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Impact of early intervention services on duration of untreated psychosis: Data from the National EDEN prospective cohort study
Schizophrenia Research, 1, 159, pages 1 - 6
This study aimed to determine if the inception of Early Intervention Services (EISs) is followed by an improvement in the prompt treatment of people with first episode psychosis.
A prospective cohort study of referrals to new and established EISs was conducted at 1, 2, 3, and 4 years after inception of new EIS.
The study was conducted with 14 (seven new and seven established) secondary care EIS within geographically defined catchment areas in England between 2005 and 2009. Participants included 1027 consecutive referrals to EIS aged 14–35 with a first episode of psychosis.
Duration of untreated psychosis (DUP) and number of participants treated adequately within 6 months of onset were the main outcome measures.
A significant downward trend across yearly cohorts for DUP for new EIS (F1,549 = 8.4, p = 0.004) but not for established EIS (F1,429 = 1.7, p = 0.19) was observed. There was a significant upward trend across cohorts in the proportion of referrals treated within 6 months for new EIS (X2 = 8.0, df = 1, p = 0.005), but not for established EIS (X2 = 0.1, df = 1, p = 0.72).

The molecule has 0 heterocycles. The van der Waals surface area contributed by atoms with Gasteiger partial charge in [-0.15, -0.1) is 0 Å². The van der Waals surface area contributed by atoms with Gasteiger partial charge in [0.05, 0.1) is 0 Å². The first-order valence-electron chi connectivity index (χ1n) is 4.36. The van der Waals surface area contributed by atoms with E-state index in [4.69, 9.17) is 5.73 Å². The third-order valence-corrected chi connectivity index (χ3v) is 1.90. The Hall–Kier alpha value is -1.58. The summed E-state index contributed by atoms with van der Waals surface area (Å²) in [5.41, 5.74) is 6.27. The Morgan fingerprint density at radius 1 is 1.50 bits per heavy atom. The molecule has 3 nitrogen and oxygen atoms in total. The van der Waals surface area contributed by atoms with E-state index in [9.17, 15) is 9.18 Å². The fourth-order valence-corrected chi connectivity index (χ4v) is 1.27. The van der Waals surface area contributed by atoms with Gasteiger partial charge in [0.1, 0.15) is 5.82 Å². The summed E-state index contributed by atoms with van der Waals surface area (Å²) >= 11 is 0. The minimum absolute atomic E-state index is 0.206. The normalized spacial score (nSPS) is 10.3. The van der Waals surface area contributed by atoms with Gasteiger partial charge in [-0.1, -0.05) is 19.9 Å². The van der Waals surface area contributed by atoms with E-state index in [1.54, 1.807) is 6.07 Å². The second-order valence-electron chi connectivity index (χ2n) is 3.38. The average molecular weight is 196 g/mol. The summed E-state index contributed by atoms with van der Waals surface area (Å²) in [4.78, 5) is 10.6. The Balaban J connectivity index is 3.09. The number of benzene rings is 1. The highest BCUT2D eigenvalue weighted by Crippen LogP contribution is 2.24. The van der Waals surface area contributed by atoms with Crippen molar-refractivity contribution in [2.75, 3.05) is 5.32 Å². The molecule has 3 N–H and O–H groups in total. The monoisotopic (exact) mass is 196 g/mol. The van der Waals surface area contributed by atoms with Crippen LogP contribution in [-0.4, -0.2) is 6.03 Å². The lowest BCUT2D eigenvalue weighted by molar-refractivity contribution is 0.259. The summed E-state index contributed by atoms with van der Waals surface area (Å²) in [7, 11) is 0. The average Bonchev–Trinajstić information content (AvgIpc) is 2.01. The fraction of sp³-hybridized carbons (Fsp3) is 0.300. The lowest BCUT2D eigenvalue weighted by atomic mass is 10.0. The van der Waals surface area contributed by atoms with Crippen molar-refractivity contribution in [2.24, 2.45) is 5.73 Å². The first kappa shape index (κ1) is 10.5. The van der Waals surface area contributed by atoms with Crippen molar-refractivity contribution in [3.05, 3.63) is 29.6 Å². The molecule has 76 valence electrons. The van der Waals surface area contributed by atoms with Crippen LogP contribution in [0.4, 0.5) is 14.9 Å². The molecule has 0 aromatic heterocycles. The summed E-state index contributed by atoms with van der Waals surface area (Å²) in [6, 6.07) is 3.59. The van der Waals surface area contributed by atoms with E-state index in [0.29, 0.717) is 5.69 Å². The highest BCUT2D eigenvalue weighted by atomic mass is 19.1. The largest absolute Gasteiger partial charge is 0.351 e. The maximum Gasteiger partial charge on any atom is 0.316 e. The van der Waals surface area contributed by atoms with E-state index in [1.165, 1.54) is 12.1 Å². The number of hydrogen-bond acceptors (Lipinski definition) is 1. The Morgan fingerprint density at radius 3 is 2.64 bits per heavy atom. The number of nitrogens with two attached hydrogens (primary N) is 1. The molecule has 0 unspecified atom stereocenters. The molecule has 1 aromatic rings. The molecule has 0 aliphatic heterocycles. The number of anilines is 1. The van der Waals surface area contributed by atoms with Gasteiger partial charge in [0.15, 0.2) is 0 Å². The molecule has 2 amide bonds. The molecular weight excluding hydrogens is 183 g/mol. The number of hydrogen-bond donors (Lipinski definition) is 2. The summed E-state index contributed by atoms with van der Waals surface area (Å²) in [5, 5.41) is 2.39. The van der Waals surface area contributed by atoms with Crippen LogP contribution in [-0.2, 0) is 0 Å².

The introduction of new EIS was followed by a reduction in DUP and an increase in the proportion of patients treated within 6 months of onset. These trends were not present in the catchment areas of established services where DUP was initially lower, suggesting that there was no general tendency for DUP to fall over time. Hence, the introduction of an EIS was followed by an improvement in the prompt and proper treatment of first episode psychosis.
Keywords: Early Intervention Service, Psychosis, Duration of untreated psychosis.
a School of Medicine, University of Manchester, United Kingdom
b University of Birmingham, Birmingham, United Kingdom
c Health Sciences Research Institute, University of Warwick, Warwick, United Kingdom
d Department of Primary Care and Population Health, University College, London, United Kingdom
e University of Cheshire, United Kingdom
f Department of Psychiatry, University of Cambridge, Cambridge, United Kingdom
g School of Medicine, University of East Anglia, United Kingdom
h Academic Unit of Psychiatry, University of Bristol, Bristol, United Kingdom
© 2014 Published by Elsevier B.V.